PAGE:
• Dance Your Way to Communication: Dance Movement Therapy to Increase Self-Esteem, Poor Body Image, and Communication Skills in High School Females

      Corteville, Mary K.; The College at Brockport (2009-01-01)
      A study with the use of dance movement therapy as a counseling approach in a suburban high school setting was presented. The objective of this study was to determine if Dance Movement Therapy (DMT) with females struggling with relational issues with their paternal figure contributed to improved self esteem, body image, and communication skills. The literature review describes dance movement therapy, aspects of self-esteem, body image, dance movement therapy used with specific populations, fundamentals of group work, and movement therapy techniques used with adolescents. Methods of the study were presented with the use of eight movement therapy interventions. The instrument and participants were also described. The results were evaluated qualitatively and quantitatively through pre and post test results and observations. Results indicated that DMT was an effective therapeutic technique in a school setting. The discussion also describes areas for additional research and implications for future research.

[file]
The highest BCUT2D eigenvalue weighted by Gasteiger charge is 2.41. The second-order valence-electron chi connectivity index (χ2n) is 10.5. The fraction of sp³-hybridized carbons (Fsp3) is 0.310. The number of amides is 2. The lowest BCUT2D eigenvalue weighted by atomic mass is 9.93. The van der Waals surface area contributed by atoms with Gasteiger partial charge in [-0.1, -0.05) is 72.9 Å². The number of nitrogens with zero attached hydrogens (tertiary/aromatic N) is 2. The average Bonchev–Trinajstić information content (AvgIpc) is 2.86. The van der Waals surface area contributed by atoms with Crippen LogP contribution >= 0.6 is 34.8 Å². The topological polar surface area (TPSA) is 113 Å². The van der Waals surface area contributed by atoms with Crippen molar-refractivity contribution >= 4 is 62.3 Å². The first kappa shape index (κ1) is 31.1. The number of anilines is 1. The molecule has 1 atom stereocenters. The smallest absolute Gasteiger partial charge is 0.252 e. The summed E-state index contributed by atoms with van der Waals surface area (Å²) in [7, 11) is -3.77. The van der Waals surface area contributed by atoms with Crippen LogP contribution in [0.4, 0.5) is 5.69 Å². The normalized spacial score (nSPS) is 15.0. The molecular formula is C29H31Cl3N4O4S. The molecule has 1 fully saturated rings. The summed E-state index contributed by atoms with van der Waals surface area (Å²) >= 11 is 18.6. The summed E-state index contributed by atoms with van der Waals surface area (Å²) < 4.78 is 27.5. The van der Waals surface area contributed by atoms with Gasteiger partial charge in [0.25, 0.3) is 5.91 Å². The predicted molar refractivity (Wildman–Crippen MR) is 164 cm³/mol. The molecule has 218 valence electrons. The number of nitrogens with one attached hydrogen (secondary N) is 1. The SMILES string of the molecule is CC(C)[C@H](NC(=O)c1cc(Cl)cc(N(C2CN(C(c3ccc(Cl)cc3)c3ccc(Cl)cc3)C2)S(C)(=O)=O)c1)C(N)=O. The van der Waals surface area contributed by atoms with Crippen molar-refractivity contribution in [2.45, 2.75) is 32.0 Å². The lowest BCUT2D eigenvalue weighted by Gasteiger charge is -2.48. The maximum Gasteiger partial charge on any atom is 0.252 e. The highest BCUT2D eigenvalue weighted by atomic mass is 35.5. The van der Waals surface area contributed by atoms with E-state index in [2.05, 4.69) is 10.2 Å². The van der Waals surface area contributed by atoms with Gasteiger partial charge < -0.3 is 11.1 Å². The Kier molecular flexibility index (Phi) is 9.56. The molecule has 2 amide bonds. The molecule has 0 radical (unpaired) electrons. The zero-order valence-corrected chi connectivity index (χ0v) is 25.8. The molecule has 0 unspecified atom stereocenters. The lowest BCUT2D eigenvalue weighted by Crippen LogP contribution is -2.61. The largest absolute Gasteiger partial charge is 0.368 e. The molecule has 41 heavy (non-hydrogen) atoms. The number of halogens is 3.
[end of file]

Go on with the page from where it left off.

• Data Collection is Key in Clarification of School Counselor's Role

      Kells, Michelle D.; The College at Brockport (2006-01-01)
      The school counselor's role in the 21st century has expanded and the demand of school counselors has increased as well as the number of students they are responsible for. School counselors today are encouraged to prove their accountability through the documentation of data. This review focuses on the significance of accountability and the lack of it in school counseling. The school counselors and the secretary at the middle school collected data on the issues that students had appointments for. This data was analyzed and explained. A review of recommendations and limitations were discussed as well as the beliefs/opinions of the school counselors who documented the data for this review.
    • Determining the Impact of a Psychoeducational Group on Student-Athlete Identity

      Outland, Rafael; Manioci, Raymond; The College at Brockport (2016-04-01)
      This study examined the impact of a psychoeducational group on middle school student-athlete identity. Literature regarding stigmas, academic eligibility, time commitment, athletic burnout, substance usage, role conflict, and moral orientation, was reviewed to identify challenges faced by student-athletes. Supportive programs and the benefits of psychoeducational groups were discussed to provide information on combating these challenges. This study followed a quantitative, action research design, and the Academic and Athletic Identity Scale was administered as part of a pre and post-test data collection to measure a psychoeducational intervention. The data collected showed that the psychoeducational group intervention increased academic and athletic identity recognition. Limitations and implications were discussed to provide further recommendations for future research.